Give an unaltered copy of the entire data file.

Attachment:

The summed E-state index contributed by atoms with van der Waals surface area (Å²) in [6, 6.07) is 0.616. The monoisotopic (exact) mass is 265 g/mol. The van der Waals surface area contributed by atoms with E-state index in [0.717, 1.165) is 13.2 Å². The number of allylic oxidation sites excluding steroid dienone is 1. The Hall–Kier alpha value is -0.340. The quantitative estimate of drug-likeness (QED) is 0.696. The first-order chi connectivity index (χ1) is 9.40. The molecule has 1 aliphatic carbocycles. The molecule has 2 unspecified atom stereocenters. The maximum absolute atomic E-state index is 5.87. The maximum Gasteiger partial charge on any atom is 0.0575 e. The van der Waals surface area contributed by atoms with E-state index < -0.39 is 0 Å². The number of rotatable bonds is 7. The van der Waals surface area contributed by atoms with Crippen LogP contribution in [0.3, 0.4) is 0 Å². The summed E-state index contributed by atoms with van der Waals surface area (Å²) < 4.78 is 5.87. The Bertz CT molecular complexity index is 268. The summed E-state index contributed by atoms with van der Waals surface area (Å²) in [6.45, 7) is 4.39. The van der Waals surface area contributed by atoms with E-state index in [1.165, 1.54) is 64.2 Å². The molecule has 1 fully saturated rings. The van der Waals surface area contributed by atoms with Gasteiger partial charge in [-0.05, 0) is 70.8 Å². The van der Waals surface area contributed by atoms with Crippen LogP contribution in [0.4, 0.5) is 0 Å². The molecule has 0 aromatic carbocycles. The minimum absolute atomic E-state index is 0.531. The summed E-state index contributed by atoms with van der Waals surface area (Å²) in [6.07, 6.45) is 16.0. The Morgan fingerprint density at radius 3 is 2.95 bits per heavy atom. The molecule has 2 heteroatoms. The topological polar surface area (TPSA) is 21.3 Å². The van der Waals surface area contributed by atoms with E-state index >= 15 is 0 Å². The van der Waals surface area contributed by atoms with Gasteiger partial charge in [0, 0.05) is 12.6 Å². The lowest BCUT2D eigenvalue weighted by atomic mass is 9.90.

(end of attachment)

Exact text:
The summed E-state index contributed by atoms with van der Waals surface area (Å²) in [6, 6.07) is 0.616. The monoisotopic (exact) mass is 265 g/mol. The van der Waals surface area contributed by atoms with E-state index in [0.717, 1.165) is 13.2 Å². The number of allylic oxidation sites excluding steroid dienone is 1. The Hall–Kier alpha value is -0.340. The quantitative estimate of drug-likeness (QED) is 0.696. The first-order chi connectivity index (χ1) is 9.40. The molecule has 1 aliphatic carbocycles. The molecule has 2 unspecified atom stereocenters. The maximum absolute atomic E-state index is 5.87. The maximum Gasteiger partial charge on any atom is 0.0575 e. The van der Waals surface area contributed by atoms with E-state index < -0.39 is 0 Å². The number of rotatable bonds is 7. The van der Waals surface area contributed by atoms with Crippen LogP contribution in [0.3, 0.4) is 0 Å². The summed E-state index contributed by atoms with van der Waals surface area (Å²) < 4.78 is 5.87. The Bertz CT molecular complexity index is 268. The summed E-state index contributed by atoms with van der Waals surface area (Å²) in [6.45, 7) is 4.39. The van der Waals surface area contributed by atoms with E-state index in [1.165, 1.54) is 64.2 Å². The molecule has 1 fully saturated rings. The van der Waals surface area contributed by atoms with Gasteiger partial charge in [-0.05, 0) is 70.8 Å². The van der Waals surface area contributed by atoms with Crippen LogP contribution in [0.4, 0.5) is 0 Å². The molecule has 0 aromatic carbocycles. The minimum absolute atomic E-state index is 0.531. The summed E-state index contributed by atoms with van der Waals surface area (Å²) in [6.07, 6.45) is 16.0. The Morgan fingerprint density at radius 3 is 2.95 bits per heavy atom. The molecule has 2 heteroatoms. The topological polar surface area (TPSA) is 21.3 Å². The van der Waals surface area contributed by atoms with E-state index >= 15 is 0 Å². The van der Waals surface area contributed by atoms with Gasteiger partial charge in [0, 0.05) is 12.6 Å². The lowest BCUT2D eigenvalue weighted by atomic mass is 9.90.